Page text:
Wednesday, November 19, 2008

Best. Season. Ever.

Why do we love fall? Let us count the ways...

Wednesday, November 05, 2008

Yes We Did

I don't know who you voted for. I don't know how late you stayed up last night. I don't know where you were watching. But I would hope that our new President Elect's words stirred something in each American and inspired every citizen to action far beyond the voting booth. On November 4, 2008 we all stood together at a unique moment in history. And when Barack Obama stepped to that podium in Grant Park, he called this nation to a higher ideal and asked us to help change things for the better...he reminded us of just how far we have come and dared us to dream even farther. In essence, he asked us to stop cynically watching governance from afar and start believing again in a government of the people, by the people and for the people. Perhaps that feels like empty rhetoric to some, but it certainly does not have to be. When my son is 106 years old, he will have seen things I cannot even imagine and he will know a United States of America far different than the one I know now. No matter what comes next, I am hopeful for his country and grateful that the first President he remembers will be someone who represents hope, optimism and the better angels of our nature. I don't know who you voted for or how late you stayed up last night or where you were, but I hope none of us forget this moment,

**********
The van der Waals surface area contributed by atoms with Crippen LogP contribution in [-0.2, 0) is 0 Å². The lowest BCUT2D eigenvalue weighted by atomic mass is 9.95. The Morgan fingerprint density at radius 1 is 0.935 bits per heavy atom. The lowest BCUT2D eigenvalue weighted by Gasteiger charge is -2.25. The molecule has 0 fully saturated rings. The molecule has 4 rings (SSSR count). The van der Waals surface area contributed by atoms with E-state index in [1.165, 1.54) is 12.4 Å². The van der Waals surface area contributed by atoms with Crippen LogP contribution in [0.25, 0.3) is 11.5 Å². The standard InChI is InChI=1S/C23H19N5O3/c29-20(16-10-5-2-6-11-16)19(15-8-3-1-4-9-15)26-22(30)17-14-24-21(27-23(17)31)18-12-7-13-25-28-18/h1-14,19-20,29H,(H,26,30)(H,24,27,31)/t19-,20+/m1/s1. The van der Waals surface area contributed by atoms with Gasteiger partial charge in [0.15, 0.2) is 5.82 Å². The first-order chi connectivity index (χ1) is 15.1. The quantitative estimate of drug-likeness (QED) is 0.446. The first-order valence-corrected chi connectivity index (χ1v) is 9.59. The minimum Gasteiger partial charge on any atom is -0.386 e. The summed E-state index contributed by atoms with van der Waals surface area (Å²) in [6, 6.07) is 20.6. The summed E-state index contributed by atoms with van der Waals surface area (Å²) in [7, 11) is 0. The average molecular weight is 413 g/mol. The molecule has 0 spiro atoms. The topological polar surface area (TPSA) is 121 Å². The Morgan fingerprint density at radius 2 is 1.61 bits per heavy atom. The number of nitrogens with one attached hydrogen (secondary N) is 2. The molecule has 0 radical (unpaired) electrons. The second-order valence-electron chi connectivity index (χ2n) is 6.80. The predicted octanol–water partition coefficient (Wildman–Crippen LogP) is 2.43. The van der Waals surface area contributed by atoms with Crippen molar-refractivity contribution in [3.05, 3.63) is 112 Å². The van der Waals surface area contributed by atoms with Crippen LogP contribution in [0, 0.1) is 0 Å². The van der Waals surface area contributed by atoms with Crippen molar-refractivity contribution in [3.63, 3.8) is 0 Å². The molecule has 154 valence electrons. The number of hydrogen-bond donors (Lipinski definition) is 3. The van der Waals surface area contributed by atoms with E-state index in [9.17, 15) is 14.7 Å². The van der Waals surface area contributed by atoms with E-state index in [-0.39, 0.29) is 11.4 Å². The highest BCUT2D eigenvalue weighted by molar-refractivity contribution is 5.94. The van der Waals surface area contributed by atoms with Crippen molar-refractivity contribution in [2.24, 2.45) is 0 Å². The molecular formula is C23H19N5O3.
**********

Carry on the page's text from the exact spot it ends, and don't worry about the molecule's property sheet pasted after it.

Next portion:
- Cliff

"What began twenty-one months ago in the depths of winter must not end on this autumn night. This victory alone is not the change we seek ­ it is only the chance for us to make that change. And that cannot happen if we go back to the way things were. It cannot happen without you.

'So let us summon a new spirit of patriotism; of service and responsibility where each of us resolves to pitch in and work harder and look after not only ourselves, but each other. Let us remember that if this financial crisis taught us anything, its that we cannot have a thriving Wall Street while Main Street suffers ­ in this country, we rise or fall as one nation; as one people.